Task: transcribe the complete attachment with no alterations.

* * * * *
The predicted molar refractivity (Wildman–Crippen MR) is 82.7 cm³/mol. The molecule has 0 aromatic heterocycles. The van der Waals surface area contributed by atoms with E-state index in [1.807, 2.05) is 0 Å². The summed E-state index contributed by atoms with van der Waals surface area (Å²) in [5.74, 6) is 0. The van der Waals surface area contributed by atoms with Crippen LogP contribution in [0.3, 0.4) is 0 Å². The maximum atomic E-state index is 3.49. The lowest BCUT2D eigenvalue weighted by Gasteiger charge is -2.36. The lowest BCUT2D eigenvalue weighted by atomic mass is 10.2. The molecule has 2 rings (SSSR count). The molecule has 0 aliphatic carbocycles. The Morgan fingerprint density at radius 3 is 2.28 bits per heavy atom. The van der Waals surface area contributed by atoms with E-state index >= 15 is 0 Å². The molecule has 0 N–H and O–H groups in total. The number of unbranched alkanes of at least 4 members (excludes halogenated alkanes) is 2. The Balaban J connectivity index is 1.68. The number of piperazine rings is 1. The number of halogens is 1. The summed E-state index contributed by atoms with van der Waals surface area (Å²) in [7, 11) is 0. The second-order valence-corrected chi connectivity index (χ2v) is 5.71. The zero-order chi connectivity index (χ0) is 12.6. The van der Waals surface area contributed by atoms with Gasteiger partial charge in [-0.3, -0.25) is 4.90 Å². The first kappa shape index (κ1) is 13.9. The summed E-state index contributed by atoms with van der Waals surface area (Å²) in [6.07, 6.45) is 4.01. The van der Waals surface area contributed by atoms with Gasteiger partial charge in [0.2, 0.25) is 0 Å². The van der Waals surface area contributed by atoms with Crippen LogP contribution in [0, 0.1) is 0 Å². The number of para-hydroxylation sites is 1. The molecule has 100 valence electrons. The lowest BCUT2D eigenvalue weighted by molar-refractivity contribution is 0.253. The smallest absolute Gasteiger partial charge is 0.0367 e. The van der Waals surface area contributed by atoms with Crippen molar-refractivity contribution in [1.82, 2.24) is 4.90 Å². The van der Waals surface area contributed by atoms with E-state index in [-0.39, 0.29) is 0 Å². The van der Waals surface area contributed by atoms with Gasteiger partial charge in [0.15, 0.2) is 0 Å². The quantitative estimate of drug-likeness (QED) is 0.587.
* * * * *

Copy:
The predicted molar refractivity (Wildman–Crippen MR) is 82.7 cm³/mol. The molecule has 0 aromatic heterocycles. The van der Waals surface area contributed by atoms with E-state index in [1.807, 2.05) is 0 Å². The summed E-state index contributed by atoms with van der Waals surface area (Å²) in [5.74, 6) is 0. The van der Waals surface area contributed by atoms with Crippen LogP contribution in [0.3, 0.4) is 0 Å². The maximum atomic E-state index is 3.49. The lowest BCUT2D eigenvalue weighted by Gasteiger charge is -2.36. The lowest BCUT2D eigenvalue weighted by atomic mass is 10.2. The molecule has 2 rings (SSSR count). The molecule has 0 aliphatic carbocycles. The Morgan fingerprint density at radius 3 is 2.28 bits per heavy atom. The van der Waals surface area contributed by atoms with E-state index >= 15 is 0 Å². The molecule has 0 N–H and O–H groups in total. The number of unbranched alkanes of at least 4 members (excludes halogenated alkanes) is 2. The Balaban J connectivity index is 1.68. The number of piperazine rings is 1. The number of halogens is 1. The summed E-state index contributed by atoms with van der Waals surface area (Å²) in [7, 11) is 0. The second-order valence-corrected chi connectivity index (χ2v) is 5.71. The zero-order chi connectivity index (χ0) is 12.6. The van der Waals surface area contributed by atoms with Gasteiger partial charge in [-0.3, -0.25) is 4.90 Å². The first kappa shape index (κ1) is 13.9. The summed E-state index contributed by atoms with van der Waals surface area (Å²) in [6.07, 6.45) is 4.01. The van der Waals surface area contributed by atoms with Gasteiger partial charge in [0.2, 0.25) is 0 Å². The van der Waals surface area contributed by atoms with Crippen LogP contribution in [0, 0.1) is 0 Å². The number of para-hydroxylation sites is 1. The molecule has 100 valence electrons. The lowest BCUT2D eigenvalue weighted by molar-refractivity contribution is 0.253. The smallest absolute Gasteiger partial charge is 0.0367 e. The van der Waals surface area contributed by atoms with Crippen molar-refractivity contribution in [1.82, 2.24) is 4.90 Å². The van der Waals surface area contributed by atoms with E-state index in [-0.39, 0.29) is 0 Å². The van der Waals surface area contributed by atoms with Gasteiger partial charge in [0.15, 0.2) is 0 Å². The quantitative estimate of drug-likeness (QED) is 0.587.